Nottingham Contemporary is bringing together over 100 pieces by 30 black artists and collectives in their major new exhibition. It explores paintings, sculptures, photography and video displays from the 1980s.

The Place Is Here‘ is bringing back some of the urgent and wide-ranging conversations that took place between UK black artists, writers and institutions in the decade.

Britain was at that time, a place of racial division and civil unrest, where most institutions were perceived as white and western-dominated. The questions the exhibition asks about identity, representation and what the culture is for, still remain relevant today.

Hundreds have attended the exhibition since it’s opening on February 4th.  It has also received incredible reviews from The Telegraph and The Observer. According to the Contemporary, the exhibition’s ability to venture into the unknown is bringing many to see it.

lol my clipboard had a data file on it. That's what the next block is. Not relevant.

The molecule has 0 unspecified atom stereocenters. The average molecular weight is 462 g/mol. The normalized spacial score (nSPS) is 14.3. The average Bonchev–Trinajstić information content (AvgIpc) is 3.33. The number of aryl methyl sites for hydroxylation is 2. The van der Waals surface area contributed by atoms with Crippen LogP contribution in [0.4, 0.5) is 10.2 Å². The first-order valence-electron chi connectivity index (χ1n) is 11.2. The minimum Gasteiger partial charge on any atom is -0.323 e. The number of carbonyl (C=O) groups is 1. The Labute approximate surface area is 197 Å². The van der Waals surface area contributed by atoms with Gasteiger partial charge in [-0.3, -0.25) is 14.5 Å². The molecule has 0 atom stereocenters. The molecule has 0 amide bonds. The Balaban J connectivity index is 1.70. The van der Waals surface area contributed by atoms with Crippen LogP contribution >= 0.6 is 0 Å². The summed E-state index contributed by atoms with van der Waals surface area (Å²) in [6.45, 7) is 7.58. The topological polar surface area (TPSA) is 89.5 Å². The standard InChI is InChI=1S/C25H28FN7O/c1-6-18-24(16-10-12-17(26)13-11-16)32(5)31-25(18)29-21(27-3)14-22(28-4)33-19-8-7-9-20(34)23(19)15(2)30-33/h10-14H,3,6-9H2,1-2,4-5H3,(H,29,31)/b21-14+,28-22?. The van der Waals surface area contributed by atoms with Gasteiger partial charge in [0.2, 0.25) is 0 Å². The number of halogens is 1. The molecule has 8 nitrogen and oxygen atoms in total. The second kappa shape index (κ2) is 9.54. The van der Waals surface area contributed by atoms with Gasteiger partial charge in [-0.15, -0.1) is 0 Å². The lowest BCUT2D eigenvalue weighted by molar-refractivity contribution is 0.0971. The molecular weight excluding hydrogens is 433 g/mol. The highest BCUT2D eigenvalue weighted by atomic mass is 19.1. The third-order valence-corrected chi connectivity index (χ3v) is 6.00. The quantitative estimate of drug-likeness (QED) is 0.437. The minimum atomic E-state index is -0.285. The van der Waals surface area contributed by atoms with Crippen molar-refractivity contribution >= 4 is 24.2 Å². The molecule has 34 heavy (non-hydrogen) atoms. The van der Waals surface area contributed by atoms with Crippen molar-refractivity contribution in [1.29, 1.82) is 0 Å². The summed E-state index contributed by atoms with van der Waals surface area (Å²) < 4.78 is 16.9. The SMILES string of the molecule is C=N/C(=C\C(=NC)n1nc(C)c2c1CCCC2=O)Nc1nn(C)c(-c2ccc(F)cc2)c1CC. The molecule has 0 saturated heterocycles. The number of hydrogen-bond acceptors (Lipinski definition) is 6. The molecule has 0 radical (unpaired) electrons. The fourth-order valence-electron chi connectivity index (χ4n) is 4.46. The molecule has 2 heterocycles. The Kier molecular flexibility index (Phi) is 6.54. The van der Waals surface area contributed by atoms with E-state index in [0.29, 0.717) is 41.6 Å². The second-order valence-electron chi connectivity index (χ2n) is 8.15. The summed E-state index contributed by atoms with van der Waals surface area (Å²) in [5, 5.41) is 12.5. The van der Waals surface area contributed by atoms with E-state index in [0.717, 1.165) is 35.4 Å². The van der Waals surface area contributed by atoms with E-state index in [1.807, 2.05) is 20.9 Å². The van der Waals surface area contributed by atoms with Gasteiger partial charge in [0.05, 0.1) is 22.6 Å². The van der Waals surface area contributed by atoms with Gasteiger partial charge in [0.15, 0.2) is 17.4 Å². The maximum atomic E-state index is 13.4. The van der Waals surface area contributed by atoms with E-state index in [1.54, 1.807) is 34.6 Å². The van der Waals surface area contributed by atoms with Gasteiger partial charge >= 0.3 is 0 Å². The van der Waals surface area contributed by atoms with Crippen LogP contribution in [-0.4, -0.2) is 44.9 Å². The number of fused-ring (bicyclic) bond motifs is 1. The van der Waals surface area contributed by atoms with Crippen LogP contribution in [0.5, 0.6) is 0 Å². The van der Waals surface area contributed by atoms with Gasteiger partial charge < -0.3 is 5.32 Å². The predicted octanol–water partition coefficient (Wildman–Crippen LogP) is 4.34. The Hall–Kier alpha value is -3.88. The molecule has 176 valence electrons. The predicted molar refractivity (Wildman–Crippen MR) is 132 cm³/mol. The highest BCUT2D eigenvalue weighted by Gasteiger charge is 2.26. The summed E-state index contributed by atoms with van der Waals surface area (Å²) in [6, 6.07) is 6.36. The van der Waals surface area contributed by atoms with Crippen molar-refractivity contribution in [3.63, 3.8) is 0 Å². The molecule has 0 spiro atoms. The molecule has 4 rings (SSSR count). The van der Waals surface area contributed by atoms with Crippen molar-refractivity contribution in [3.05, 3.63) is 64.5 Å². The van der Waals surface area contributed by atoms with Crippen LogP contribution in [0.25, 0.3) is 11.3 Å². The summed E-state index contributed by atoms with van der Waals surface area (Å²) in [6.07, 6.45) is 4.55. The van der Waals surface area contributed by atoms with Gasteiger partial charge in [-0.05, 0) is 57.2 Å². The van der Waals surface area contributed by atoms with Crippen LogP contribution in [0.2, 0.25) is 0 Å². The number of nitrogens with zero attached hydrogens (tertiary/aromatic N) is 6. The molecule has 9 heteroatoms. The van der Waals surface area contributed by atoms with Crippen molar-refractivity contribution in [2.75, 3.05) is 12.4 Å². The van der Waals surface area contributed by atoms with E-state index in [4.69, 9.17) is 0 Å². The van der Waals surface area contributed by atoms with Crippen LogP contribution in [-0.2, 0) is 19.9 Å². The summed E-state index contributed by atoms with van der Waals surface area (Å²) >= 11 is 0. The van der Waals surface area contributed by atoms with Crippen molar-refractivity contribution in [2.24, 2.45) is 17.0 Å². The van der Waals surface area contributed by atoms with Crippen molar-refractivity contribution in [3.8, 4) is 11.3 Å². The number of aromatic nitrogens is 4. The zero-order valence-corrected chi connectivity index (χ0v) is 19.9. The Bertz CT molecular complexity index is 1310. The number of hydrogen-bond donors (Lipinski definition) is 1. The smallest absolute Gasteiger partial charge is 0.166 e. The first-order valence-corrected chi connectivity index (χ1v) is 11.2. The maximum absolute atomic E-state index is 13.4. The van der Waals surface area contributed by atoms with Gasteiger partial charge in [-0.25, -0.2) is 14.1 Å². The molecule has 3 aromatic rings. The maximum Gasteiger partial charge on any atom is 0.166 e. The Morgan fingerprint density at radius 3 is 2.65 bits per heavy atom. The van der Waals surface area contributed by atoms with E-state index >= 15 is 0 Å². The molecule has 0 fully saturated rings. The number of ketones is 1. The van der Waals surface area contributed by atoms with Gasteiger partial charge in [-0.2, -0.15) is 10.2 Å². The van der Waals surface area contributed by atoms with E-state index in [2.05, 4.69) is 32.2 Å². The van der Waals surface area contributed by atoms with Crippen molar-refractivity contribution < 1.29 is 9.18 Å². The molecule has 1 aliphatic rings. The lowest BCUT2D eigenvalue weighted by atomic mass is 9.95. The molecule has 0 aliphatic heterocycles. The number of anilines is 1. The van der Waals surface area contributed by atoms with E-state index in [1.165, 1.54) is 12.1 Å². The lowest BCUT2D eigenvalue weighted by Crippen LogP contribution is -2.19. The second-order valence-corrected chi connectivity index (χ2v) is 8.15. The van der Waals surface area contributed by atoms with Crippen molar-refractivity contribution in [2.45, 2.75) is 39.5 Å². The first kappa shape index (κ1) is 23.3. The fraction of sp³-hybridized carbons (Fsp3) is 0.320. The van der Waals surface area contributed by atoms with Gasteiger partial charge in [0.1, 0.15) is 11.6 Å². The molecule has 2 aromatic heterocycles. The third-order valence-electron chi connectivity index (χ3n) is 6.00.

“It’s interesting how the new world leaves the old world behind.”
Gallery Assistant, Nottingham Contemporary

The display is an extensive public engagement programme which is supported by Arts Council England’s Strategic Touring programme which examines race, gender and social justice.

The Contemporary say that The Place is Here is conceived as a montage: “Different positions, voices, media and archives are assembled to present a portrait of a period that is not tightly defined, finalised or pinned down.”

The Place is Here in Nottingham
Lubaina Himid, A Fashionable Marriage, 1986

The Place Is Here is available to view at the Nottingham Contemporary until the 30th April.